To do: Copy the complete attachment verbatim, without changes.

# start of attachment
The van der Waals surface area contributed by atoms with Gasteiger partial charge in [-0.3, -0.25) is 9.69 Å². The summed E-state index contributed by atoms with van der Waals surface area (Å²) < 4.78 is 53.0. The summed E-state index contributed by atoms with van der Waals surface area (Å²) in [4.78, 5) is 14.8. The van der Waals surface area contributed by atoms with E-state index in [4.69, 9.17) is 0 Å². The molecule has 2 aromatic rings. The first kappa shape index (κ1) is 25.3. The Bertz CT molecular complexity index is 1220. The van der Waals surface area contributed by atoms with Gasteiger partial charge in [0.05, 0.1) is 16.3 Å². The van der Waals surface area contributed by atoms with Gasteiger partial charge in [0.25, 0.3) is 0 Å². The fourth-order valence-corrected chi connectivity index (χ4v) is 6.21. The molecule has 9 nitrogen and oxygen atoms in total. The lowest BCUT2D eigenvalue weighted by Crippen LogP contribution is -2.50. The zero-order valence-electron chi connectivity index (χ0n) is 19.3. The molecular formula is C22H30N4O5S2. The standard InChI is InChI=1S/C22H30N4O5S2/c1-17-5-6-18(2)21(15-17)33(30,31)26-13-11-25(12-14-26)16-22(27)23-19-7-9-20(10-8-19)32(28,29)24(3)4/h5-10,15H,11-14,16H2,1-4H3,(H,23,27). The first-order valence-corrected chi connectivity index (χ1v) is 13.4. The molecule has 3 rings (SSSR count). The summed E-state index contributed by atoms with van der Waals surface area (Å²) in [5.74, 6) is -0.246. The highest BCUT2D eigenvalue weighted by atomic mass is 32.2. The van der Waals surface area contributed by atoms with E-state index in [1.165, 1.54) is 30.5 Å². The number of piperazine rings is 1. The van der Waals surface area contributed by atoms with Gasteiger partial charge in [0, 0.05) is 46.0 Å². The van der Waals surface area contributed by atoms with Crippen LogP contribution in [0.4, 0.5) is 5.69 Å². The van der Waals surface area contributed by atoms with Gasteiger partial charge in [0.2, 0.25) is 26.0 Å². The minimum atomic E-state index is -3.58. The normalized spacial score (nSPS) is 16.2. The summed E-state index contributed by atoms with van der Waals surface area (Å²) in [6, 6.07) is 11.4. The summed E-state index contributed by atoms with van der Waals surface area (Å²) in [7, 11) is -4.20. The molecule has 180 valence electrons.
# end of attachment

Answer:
The van der Waals surface area contributed by atoms with Gasteiger partial charge in [-0.3, -0.25) is 9.69 Å². The summed E-state index contributed by atoms with van der Waals surface area (Å²) < 4.78 is 53.0. The summed E-state index contributed by atoms with van der Waals surface area (Å²) in [4.78, 5) is 14.8. The van der Waals surface area contributed by atoms with E-state index in [4.69, 9.17) is 0 Å². The molecule has 2 aromatic rings. The first kappa shape index (κ1) is 25.3. The Bertz CT molecular complexity index is 1220. The van der Waals surface area contributed by atoms with Gasteiger partial charge in [0.05, 0.1) is 16.3 Å². The van der Waals surface area contributed by atoms with Gasteiger partial charge in [0.25, 0.3) is 0 Å². The fourth-order valence-corrected chi connectivity index (χ4v) is 6.21. The molecule has 9 nitrogen and oxygen atoms in total. The lowest BCUT2D eigenvalue weighted by Crippen LogP contribution is -2.50. The zero-order valence-electron chi connectivity index (χ0n) is 19.3. The molecular formula is C22H30N4O5S2. The standard InChI is InChI=1S/C22H30N4O5S2/c1-17-5-6-18(2)21(15-17)33(30,31)26-13-11-25(12-14-26)16-22(27)23-19-7-9-20(10-8-19)32(28,29)24(3)4/h5-10,15H,11-14,16H2,1-4H3,(H,23,27). The first-order valence-corrected chi connectivity index (χ1v) is 13.4. The molecule has 3 rings (SSSR count). The summed E-state index contributed by atoms with van der Waals surface area (Å²) in [5.74, 6) is -0.246. The highest BCUT2D eigenvalue weighted by atomic mass is 32.2. The van der Waals surface area contributed by atoms with E-state index in [1.165, 1.54) is 30.5 Å². The number of piperazine rings is 1. The van der Waals surface area contributed by atoms with Gasteiger partial charge in [0, 0.05) is 46.0 Å². The van der Waals surface area contributed by atoms with Crippen LogP contribution in [0.4, 0.5) is 5.69 Å². The van der Waals surface area contributed by atoms with Gasteiger partial charge in [0.2, 0.25) is 26.0 Å². The minimum atomic E-state index is -3.58. The normalized spacial score (nSPS) is 16.2. The summed E-state index contributed by atoms with van der Waals surface area (Å²) in [6, 6.07) is 11.4. The summed E-state index contributed by atoms with van der Waals surface area (Å²) in [7, 11) is -4.20. The molecule has 180 valence electrons.